I could go on (I have gone on!) but I'd like to touch on one more thing, tangentially related to Sheila's remarks about Iranian films. (This is Not a Film hasn't screened in my neck of the woods.) As you know, I like to look very closely at how films achieve their magic after I've let them have their way with me (and I am a very impressionable moviegoer). People often ask if this doesn't "ruin" the movies for me, but I can honestly say that never even occurred to me. I'm the kind of fellow who might like to take a watch apart to see how it works, but I don't think that spoils the mystery of time itself. I had been thinking about an alternative to the "better than" list -- I'm suspicious of "either/or" arguments in favor of "also/besides" -- and it occurred to me that Certified Copy and A Separation would make a dynamite double-bill. Only after much consideration did I recall that, also, the writer-directors of both films are Iranian.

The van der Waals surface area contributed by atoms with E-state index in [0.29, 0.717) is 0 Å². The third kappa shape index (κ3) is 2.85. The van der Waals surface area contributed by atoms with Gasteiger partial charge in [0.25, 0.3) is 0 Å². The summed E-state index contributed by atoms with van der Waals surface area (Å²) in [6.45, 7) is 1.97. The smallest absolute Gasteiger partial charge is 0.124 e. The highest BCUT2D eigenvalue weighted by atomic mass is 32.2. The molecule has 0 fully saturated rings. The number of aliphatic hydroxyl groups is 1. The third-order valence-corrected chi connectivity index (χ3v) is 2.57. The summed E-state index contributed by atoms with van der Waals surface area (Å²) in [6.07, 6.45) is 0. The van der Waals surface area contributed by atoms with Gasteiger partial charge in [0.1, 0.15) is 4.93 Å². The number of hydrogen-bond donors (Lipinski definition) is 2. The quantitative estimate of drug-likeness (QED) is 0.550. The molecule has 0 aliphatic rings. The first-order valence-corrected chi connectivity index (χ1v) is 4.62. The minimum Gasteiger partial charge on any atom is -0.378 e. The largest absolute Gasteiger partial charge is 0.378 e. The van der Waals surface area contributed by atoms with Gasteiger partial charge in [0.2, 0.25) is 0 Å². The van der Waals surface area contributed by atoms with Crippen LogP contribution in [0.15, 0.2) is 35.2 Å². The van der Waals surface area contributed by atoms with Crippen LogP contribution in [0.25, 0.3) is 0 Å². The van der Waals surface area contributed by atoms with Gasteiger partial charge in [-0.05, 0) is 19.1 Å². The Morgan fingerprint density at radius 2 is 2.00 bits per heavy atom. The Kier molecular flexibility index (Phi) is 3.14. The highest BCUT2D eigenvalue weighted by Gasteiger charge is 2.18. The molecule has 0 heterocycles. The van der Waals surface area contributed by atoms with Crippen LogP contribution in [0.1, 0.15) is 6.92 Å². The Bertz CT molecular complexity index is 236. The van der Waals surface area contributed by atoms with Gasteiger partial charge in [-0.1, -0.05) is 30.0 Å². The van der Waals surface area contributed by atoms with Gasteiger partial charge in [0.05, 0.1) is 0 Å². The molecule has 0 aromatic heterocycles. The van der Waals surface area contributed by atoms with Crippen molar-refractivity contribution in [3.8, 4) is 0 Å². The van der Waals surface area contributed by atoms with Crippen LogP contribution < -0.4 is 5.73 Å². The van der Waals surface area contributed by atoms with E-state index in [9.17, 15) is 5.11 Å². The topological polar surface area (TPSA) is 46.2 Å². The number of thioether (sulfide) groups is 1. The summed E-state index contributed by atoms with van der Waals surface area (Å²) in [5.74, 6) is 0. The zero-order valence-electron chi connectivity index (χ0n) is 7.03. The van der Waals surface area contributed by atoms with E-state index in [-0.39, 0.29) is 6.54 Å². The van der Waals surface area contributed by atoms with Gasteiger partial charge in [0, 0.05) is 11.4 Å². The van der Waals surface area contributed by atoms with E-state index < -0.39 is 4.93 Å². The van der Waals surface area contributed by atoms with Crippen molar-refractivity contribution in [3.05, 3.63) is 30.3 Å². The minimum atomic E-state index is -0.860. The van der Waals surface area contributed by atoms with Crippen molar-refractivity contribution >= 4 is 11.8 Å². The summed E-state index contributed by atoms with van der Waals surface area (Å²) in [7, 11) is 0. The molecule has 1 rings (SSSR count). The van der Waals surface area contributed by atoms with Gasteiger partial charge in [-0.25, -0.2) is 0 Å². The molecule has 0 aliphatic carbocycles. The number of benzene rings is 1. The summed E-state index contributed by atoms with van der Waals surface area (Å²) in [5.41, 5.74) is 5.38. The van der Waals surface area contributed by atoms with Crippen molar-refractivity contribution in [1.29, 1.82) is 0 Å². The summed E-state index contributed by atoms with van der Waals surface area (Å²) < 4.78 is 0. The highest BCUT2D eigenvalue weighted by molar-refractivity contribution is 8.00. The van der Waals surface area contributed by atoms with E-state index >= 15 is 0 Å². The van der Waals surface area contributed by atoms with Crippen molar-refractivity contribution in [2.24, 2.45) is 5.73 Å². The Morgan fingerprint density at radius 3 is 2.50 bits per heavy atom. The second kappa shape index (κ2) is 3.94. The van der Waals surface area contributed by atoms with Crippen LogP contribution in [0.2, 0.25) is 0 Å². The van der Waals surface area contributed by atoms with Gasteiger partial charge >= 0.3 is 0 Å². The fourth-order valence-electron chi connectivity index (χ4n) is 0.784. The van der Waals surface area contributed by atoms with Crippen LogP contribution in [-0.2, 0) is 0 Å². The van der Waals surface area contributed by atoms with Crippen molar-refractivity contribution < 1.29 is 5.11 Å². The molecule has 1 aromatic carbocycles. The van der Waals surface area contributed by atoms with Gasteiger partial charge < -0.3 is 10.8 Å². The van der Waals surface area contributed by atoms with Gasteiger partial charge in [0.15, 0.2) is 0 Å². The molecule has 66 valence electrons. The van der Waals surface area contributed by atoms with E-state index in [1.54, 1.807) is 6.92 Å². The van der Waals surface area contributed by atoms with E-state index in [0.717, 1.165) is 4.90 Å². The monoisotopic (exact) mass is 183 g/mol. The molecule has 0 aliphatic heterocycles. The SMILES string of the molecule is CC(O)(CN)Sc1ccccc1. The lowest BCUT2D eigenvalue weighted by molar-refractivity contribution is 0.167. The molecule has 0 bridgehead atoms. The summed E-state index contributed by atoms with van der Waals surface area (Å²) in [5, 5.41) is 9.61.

Quick flashback: I know I've told this story before, but when I was a mere lad of 18 or 19 I saw Taxi Driver in its initial release and it shook me to the core. It still does. One of the reasons I think I like to approach movies the way I do comes from the experience of, years later, coming in to a University District repertory house near the end of the picture and seeing, for the first time, how the shootout sequence was achieved. In those days (late 1970s) the movies were ephemeral, temporal phenomena -- they took place before your eyes and there was no stopping them. I had always been so worked up by the time Travis made his final approach to Sport the pimp that the rest of the sequence was a nightmare from which I couldn't awaken. But coming in just before the sequence, I was able to observe everything: the nauseatingly desaturated color (at the MPAA's request!), jerkily sped-up and agonizingly slowed-down effects that turn the figures into marionettes, compressing and expanding time and space…